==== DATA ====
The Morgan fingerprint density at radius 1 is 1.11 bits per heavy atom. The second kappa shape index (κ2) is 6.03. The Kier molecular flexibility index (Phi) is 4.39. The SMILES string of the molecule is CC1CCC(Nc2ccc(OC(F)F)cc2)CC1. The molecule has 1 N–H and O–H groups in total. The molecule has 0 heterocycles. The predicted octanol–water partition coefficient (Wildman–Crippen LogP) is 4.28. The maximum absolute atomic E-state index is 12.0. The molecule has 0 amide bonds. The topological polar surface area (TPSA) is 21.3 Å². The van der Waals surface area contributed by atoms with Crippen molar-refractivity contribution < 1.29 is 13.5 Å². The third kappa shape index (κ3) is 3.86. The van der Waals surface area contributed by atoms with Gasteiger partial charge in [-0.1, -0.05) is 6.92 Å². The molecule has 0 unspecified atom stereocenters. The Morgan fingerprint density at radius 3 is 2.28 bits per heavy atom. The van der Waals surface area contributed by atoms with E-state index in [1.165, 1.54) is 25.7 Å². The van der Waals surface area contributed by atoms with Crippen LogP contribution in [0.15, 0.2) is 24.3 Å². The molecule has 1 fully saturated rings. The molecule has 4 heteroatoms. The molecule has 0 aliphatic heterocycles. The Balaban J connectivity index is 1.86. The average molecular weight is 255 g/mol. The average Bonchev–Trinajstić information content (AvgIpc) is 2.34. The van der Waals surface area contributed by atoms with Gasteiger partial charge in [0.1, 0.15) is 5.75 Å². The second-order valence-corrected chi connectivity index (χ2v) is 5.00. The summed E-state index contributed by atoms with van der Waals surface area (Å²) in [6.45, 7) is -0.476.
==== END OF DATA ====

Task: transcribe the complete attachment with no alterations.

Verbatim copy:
The Morgan fingerprint density at radius 1 is 1.11 bits per heavy atom. The second kappa shape index (κ2) is 6.03. The Kier molecular flexibility index (Phi) is 4.39. The SMILES string of the molecule is CC1CCC(Nc2ccc(OC(F)F)cc2)CC1. The molecule has 1 N–H and O–H groups in total. The molecule has 0 heterocycles. The predicted octanol–water partition coefficient (Wildman–Crippen LogP) is 4.28. The maximum absolute atomic E-state index is 12.0. The molecule has 0 amide bonds. The topological polar surface area (TPSA) is 21.3 Å². The van der Waals surface area contributed by atoms with Crippen molar-refractivity contribution < 1.29 is 13.5 Å². The third kappa shape index (κ3) is 3.86. The van der Waals surface area contributed by atoms with Gasteiger partial charge in [-0.1, -0.05) is 6.92 Å². The molecule has 0 unspecified atom stereocenters. The Morgan fingerprint density at radius 3 is 2.28 bits per heavy atom. The van der Waals surface area contributed by atoms with E-state index in [1.165, 1.54) is 25.7 Å². The van der Waals surface area contributed by atoms with Crippen LogP contribution in [0.15, 0.2) is 24.3 Å². The molecule has 1 fully saturated rings. The molecule has 4 heteroatoms. The molecule has 0 aliphatic heterocycles. The Balaban J connectivity index is 1.86. The average molecular weight is 255 g/mol. The average Bonchev–Trinajstić information content (AvgIpc) is 2.34. The van der Waals surface area contributed by atoms with Gasteiger partial charge in [0.1, 0.15) is 5.75 Å². The second-order valence-corrected chi connectivity index (χ2v) is 5.00. The summed E-state index contributed by atoms with van der Waals surface area (Å²) in [6.45, 7) is -0.476.